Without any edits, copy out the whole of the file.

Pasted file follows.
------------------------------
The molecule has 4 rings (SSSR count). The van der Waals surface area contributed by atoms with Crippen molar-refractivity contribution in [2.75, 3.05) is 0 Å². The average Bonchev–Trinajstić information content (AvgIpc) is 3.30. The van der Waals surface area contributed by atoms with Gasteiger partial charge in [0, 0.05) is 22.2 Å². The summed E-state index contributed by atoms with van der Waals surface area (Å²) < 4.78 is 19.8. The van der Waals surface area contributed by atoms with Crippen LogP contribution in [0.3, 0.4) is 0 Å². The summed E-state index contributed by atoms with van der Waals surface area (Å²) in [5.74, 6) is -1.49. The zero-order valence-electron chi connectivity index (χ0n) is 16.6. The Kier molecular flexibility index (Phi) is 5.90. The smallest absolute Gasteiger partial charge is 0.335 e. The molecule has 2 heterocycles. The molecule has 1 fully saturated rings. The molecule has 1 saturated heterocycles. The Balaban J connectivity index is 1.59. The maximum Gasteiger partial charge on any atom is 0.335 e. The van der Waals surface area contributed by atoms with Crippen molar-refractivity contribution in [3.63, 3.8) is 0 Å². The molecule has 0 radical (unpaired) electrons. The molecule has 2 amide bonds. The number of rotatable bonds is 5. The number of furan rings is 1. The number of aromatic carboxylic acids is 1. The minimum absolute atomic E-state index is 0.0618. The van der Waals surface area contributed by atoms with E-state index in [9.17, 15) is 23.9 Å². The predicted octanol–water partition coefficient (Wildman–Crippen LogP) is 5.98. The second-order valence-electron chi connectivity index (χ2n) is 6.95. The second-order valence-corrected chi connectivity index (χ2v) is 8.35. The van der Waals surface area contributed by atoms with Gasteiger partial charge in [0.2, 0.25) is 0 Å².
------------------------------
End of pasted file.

The molecule has 4 rings (SSSR count). The van der Waals surface area contributed by atoms with Crippen molar-refractivity contribution in [2.75, 3.05) is 0 Å². The average Bonchev–Trinajstić information content (AvgIpc) is 3.30. The van der Waals surface area contributed by atoms with Gasteiger partial charge in [0, 0.05) is 22.2 Å². The summed E-state index contributed by atoms with van der Waals surface area (Å²) < 4.78 is 19.8. The van der Waals surface area contributed by atoms with Crippen LogP contribution in [0.3, 0.4) is 0 Å². The summed E-state index contributed by atoms with van der Waals surface area (Å²) in [5.74, 6) is -1.49. The zero-order valence-electron chi connectivity index (χ0n) is 16.6. The Kier molecular flexibility index (Phi) is 5.90. The smallest absolute Gasteiger partial charge is 0.335 e. The molecule has 2 heterocycles. The molecule has 1 fully saturated rings. The molecule has 1 saturated heterocycles. The Balaban J connectivity index is 1.59. The maximum Gasteiger partial charge on any atom is 0.335 e. The van der Waals surface area contributed by atoms with Crippen molar-refractivity contribution in [3.63, 3.8) is 0 Å². The molecule has 0 radical (unpaired) electrons. The molecule has 2 amide bonds. The number of rotatable bonds is 5. The number of furan rings is 1. The number of aromatic carboxylic acids is 1. The minimum absolute atomic E-state index is 0.0618. The van der Waals surface area contributed by atoms with E-state index in [9.17, 15) is 23.9 Å². The predicted octanol–water partition coefficient (Wildman–Crippen LogP) is 5.98. The second-order valence-electron chi connectivity index (χ2n) is 6.95. The second-order valence-corrected chi connectivity index (χ2v) is 8.35. The van der Waals surface area contributed by atoms with Gasteiger partial charge in [0.2, 0.25) is 0 Å².